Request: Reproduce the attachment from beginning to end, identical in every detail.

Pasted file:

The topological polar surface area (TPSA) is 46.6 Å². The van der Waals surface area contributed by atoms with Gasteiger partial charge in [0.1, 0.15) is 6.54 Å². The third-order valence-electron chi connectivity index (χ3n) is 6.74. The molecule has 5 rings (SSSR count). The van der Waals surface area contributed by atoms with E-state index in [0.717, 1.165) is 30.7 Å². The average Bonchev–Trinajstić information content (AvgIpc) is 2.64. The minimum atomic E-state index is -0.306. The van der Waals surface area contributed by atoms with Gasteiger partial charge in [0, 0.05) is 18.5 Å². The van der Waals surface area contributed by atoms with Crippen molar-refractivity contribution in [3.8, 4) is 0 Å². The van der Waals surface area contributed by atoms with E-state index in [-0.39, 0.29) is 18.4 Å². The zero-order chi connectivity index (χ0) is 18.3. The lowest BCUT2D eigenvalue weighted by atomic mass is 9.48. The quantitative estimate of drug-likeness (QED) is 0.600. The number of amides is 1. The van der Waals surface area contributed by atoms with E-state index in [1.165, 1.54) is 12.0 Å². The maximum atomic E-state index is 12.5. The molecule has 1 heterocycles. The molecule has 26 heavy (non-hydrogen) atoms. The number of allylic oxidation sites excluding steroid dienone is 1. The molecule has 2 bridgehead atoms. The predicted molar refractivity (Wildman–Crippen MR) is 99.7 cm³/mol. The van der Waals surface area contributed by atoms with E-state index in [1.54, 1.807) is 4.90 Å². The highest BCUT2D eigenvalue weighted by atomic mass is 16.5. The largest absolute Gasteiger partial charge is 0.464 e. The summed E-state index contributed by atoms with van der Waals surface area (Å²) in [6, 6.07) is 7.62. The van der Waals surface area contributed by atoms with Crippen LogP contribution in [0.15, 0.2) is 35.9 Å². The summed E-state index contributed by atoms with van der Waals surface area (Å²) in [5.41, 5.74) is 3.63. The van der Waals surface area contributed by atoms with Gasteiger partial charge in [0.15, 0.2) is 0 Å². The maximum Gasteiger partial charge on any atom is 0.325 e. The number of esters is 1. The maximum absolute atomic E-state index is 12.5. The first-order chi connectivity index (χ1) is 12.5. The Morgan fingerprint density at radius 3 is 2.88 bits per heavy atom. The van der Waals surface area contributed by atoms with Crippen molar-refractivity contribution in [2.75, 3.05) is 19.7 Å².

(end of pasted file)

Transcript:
The topological polar surface area (TPSA) is 46.6 Å². The van der Waals surface area contributed by atoms with Gasteiger partial charge in [0.1, 0.15) is 6.54 Å². The third-order valence-electron chi connectivity index (χ3n) is 6.74. The molecule has 5 rings (SSSR count). The van der Waals surface area contributed by atoms with E-state index in [0.717, 1.165) is 30.7 Å². The average Bonchev–Trinajstić information content (AvgIpc) is 2.64. The minimum atomic E-state index is -0.306. The van der Waals surface area contributed by atoms with Gasteiger partial charge in [0, 0.05) is 18.5 Å². The van der Waals surface area contributed by atoms with Crippen molar-refractivity contribution in [3.8, 4) is 0 Å². The van der Waals surface area contributed by atoms with E-state index in [-0.39, 0.29) is 18.4 Å². The zero-order chi connectivity index (χ0) is 18.3. The lowest BCUT2D eigenvalue weighted by atomic mass is 9.48. The quantitative estimate of drug-likeness (QED) is 0.600. The number of amides is 1. The van der Waals surface area contributed by atoms with E-state index in [1.165, 1.54) is 12.0 Å². The maximum atomic E-state index is 12.5. The molecule has 1 heterocycles. The molecule has 26 heavy (non-hydrogen) atoms. The number of allylic oxidation sites excluding steroid dienone is 1. The molecule has 2 bridgehead atoms. The predicted molar refractivity (Wildman–Crippen MR) is 99.7 cm³/mol. The van der Waals surface area contributed by atoms with E-state index in [1.54, 1.807) is 4.90 Å². The highest BCUT2D eigenvalue weighted by atomic mass is 16.5. The largest absolute Gasteiger partial charge is 0.464 e. The summed E-state index contributed by atoms with van der Waals surface area (Å²) in [6, 6.07) is 7.62. The van der Waals surface area contributed by atoms with Crippen LogP contribution in [0.15, 0.2) is 35.9 Å². The summed E-state index contributed by atoms with van der Waals surface area (Å²) in [5.41, 5.74) is 3.63. The van der Waals surface area contributed by atoms with Gasteiger partial charge in [0.15, 0.2) is 0 Å². The maximum Gasteiger partial charge on any atom is 0.325 e. The number of esters is 1. The maximum absolute atomic E-state index is 12.5. The first-order chi connectivity index (χ1) is 12.5. The Morgan fingerprint density at radius 3 is 2.88 bits per heavy atom. The van der Waals surface area contributed by atoms with Crippen molar-refractivity contribution in [2.75, 3.05) is 19.7 Å².